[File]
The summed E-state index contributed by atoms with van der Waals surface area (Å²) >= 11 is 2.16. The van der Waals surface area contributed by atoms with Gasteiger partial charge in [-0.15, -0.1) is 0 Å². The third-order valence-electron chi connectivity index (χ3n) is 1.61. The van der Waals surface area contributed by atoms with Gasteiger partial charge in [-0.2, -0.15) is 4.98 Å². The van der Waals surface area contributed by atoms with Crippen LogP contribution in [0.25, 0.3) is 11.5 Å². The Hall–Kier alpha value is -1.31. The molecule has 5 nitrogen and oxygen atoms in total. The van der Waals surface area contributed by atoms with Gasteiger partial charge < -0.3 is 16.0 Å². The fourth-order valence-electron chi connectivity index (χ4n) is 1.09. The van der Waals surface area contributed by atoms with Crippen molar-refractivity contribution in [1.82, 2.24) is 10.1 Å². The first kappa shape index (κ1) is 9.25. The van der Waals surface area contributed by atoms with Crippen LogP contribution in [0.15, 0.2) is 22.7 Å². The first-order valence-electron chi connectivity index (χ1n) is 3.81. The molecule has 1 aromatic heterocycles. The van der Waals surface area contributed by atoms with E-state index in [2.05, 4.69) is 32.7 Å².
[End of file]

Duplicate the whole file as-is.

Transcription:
The summed E-state index contributed by atoms with van der Waals surface area (Å²) >= 11 is 2.16. The van der Waals surface area contributed by atoms with Gasteiger partial charge in [-0.15, -0.1) is 0 Å². The third-order valence-electron chi connectivity index (χ3n) is 1.61. The van der Waals surface area contributed by atoms with Gasteiger partial charge in [-0.2, -0.15) is 4.98 Å². The van der Waals surface area contributed by atoms with Crippen LogP contribution in [0.25, 0.3) is 11.5 Å². The Hall–Kier alpha value is -1.31. The molecule has 5 nitrogen and oxygen atoms in total. The van der Waals surface area contributed by atoms with Gasteiger partial charge < -0.3 is 16.0 Å². The fourth-order valence-electron chi connectivity index (χ4n) is 1.09. The van der Waals surface area contributed by atoms with Crippen molar-refractivity contribution in [1.82, 2.24) is 10.1 Å². The first kappa shape index (κ1) is 9.25. The van der Waals surface area contributed by atoms with Crippen LogP contribution in [0.15, 0.2) is 22.7 Å². The first-order valence-electron chi connectivity index (χ1n) is 3.81. The molecule has 1 aromatic heterocycles. The van der Waals surface area contributed by atoms with E-state index in [2.05, 4.69) is 32.7 Å².